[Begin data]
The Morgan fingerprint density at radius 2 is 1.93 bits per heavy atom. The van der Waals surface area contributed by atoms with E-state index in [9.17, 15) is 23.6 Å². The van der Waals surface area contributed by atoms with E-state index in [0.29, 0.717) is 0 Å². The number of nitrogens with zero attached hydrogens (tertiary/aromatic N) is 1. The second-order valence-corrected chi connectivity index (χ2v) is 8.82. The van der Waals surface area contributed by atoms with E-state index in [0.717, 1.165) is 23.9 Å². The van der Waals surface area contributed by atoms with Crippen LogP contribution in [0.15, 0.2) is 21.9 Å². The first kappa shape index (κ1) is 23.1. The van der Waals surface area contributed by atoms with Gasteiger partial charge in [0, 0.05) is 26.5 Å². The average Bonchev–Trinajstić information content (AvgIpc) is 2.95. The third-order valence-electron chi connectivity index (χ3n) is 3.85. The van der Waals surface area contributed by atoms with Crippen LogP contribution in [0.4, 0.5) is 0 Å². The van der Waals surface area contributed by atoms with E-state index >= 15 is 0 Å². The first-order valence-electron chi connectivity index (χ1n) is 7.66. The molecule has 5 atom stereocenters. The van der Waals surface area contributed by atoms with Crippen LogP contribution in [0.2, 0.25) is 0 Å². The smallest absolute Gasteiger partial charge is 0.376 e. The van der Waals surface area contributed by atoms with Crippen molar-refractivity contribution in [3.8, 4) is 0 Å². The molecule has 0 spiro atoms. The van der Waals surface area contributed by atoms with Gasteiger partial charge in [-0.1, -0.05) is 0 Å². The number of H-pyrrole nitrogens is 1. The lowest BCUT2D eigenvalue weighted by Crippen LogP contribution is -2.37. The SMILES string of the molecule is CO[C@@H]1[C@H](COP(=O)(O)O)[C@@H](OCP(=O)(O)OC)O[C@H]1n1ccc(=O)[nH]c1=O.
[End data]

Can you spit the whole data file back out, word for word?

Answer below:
The Morgan fingerprint density at radius 2 is 1.93 bits per heavy atom. The van der Waals surface area contributed by atoms with E-state index in [9.17, 15) is 23.6 Å². The van der Waals surface area contributed by atoms with E-state index in [0.29, 0.717) is 0 Å². The number of nitrogens with zero attached hydrogens (tertiary/aromatic N) is 1. The second-order valence-corrected chi connectivity index (χ2v) is 8.82. The van der Waals surface area contributed by atoms with E-state index in [0.717, 1.165) is 23.9 Å². The van der Waals surface area contributed by atoms with Crippen LogP contribution in [0.15, 0.2) is 21.9 Å². The first kappa shape index (κ1) is 23.1. The van der Waals surface area contributed by atoms with Gasteiger partial charge in [0, 0.05) is 26.5 Å². The average Bonchev–Trinajstić information content (AvgIpc) is 2.95. The third-order valence-electron chi connectivity index (χ3n) is 3.85. The van der Waals surface area contributed by atoms with Crippen LogP contribution in [0.4, 0.5) is 0 Å². The van der Waals surface area contributed by atoms with E-state index >= 15 is 0 Å². The first-order valence-electron chi connectivity index (χ1n) is 7.66. The molecule has 5 atom stereocenters. The van der Waals surface area contributed by atoms with Crippen LogP contribution in [0.2, 0.25) is 0 Å². The smallest absolute Gasteiger partial charge is 0.376 e. The van der Waals surface area contributed by atoms with Crippen molar-refractivity contribution in [3.8, 4) is 0 Å². The molecule has 0 spiro atoms. The van der Waals surface area contributed by atoms with Gasteiger partial charge in [-0.1, -0.05) is 0 Å². The number of H-pyrrole nitrogens is 1. The lowest BCUT2D eigenvalue weighted by Crippen LogP contribution is -2.37. The SMILES string of the molecule is CO[C@@H]1[C@H](COP(=O)(O)O)[C@@H](OCP(=O)(O)OC)O[C@H]1n1ccc(=O)[nH]c1=O.